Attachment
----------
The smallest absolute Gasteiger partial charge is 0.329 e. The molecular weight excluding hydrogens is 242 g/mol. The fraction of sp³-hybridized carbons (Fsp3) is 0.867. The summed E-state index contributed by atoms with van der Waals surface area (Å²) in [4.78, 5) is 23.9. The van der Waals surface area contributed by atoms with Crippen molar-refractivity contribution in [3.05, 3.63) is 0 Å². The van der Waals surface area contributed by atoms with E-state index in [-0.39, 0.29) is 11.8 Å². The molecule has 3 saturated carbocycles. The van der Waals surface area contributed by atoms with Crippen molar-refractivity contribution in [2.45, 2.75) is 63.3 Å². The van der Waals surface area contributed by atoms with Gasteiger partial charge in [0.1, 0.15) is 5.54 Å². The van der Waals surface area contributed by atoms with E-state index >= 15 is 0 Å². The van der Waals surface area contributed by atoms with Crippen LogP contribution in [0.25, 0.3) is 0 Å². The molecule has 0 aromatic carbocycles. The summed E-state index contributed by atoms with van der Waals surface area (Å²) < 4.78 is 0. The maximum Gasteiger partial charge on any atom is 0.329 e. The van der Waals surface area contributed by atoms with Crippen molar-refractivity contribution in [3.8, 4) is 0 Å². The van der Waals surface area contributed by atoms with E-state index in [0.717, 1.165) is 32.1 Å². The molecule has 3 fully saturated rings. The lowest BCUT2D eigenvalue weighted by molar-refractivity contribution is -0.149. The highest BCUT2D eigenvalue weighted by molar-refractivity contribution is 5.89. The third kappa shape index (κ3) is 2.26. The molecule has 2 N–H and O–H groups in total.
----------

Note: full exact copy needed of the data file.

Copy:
The smallest absolute Gasteiger partial charge is 0.329 e. The molecular weight excluding hydrogens is 242 g/mol. The fraction of sp³-hybridized carbons (Fsp3) is 0.867. The summed E-state index contributed by atoms with van der Waals surface area (Å²) in [4.78, 5) is 23.9. The van der Waals surface area contributed by atoms with Crippen molar-refractivity contribution in [3.05, 3.63) is 0 Å². The van der Waals surface area contributed by atoms with E-state index in [-0.39, 0.29) is 11.8 Å². The molecule has 3 saturated carbocycles. The van der Waals surface area contributed by atoms with Crippen molar-refractivity contribution in [2.45, 2.75) is 63.3 Å². The van der Waals surface area contributed by atoms with Gasteiger partial charge in [0.1, 0.15) is 5.54 Å². The van der Waals surface area contributed by atoms with E-state index >= 15 is 0 Å². The van der Waals surface area contributed by atoms with Crippen LogP contribution in [0.25, 0.3) is 0 Å². The molecule has 0 aromatic carbocycles. The summed E-state index contributed by atoms with van der Waals surface area (Å²) < 4.78 is 0. The maximum Gasteiger partial charge on any atom is 0.329 e. The van der Waals surface area contributed by atoms with Crippen molar-refractivity contribution in [3.8, 4) is 0 Å². The van der Waals surface area contributed by atoms with E-state index in [0.717, 1.165) is 32.1 Å². The molecule has 3 fully saturated rings. The lowest BCUT2D eigenvalue weighted by molar-refractivity contribution is -0.149. The highest BCUT2D eigenvalue weighted by molar-refractivity contribution is 5.89. The third kappa shape index (κ3) is 2.26. The molecule has 2 N–H and O–H groups in total.